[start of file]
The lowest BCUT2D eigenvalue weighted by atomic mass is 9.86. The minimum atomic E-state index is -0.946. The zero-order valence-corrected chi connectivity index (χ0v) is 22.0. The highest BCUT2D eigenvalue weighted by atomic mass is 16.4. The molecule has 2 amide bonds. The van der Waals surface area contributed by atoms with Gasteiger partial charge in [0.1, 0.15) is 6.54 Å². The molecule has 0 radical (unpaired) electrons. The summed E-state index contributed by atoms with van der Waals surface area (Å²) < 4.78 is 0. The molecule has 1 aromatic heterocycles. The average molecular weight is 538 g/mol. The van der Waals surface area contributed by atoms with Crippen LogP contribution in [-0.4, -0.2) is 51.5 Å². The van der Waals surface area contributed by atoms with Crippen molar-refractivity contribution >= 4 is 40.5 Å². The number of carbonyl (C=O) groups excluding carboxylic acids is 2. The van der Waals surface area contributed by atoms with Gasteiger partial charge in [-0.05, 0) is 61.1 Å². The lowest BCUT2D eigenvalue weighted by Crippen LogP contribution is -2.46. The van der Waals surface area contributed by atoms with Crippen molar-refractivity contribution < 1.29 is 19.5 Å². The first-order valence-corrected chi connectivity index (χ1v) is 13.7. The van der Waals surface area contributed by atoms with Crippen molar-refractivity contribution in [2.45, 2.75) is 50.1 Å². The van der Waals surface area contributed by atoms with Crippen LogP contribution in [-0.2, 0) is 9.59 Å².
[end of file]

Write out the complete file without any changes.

The lowest BCUT2D eigenvalue weighted by atomic mass is 9.86. The minimum atomic E-state index is -0.946. The zero-order valence-corrected chi connectivity index (χ0v) is 22.0. The highest BCUT2D eigenvalue weighted by atomic mass is 16.4. The molecule has 2 amide bonds. The van der Waals surface area contributed by atoms with Gasteiger partial charge in [0.1, 0.15) is 6.54 Å². The molecule has 0 radical (unpaired) electrons. The summed E-state index contributed by atoms with van der Waals surface area (Å²) < 4.78 is 0. The molecule has 1 aromatic heterocycles. The average molecular weight is 538 g/mol. The van der Waals surface area contributed by atoms with Crippen LogP contribution in [-0.4, -0.2) is 51.5 Å². The van der Waals surface area contributed by atoms with Crippen molar-refractivity contribution >= 4 is 40.5 Å². The number of carbonyl (C=O) groups excluding carboxylic acids is 2. The van der Waals surface area contributed by atoms with Gasteiger partial charge in [-0.05, 0) is 61.1 Å². The lowest BCUT2D eigenvalue weighted by Crippen LogP contribution is -2.46. The van der Waals surface area contributed by atoms with Crippen molar-refractivity contribution < 1.29 is 19.5 Å². The first-order valence-corrected chi connectivity index (χ1v) is 13.7. The van der Waals surface area contributed by atoms with Crippen molar-refractivity contribution in [2.45, 2.75) is 50.1 Å². The van der Waals surface area contributed by atoms with Crippen LogP contribution in [-0.2, 0) is 9.59 Å².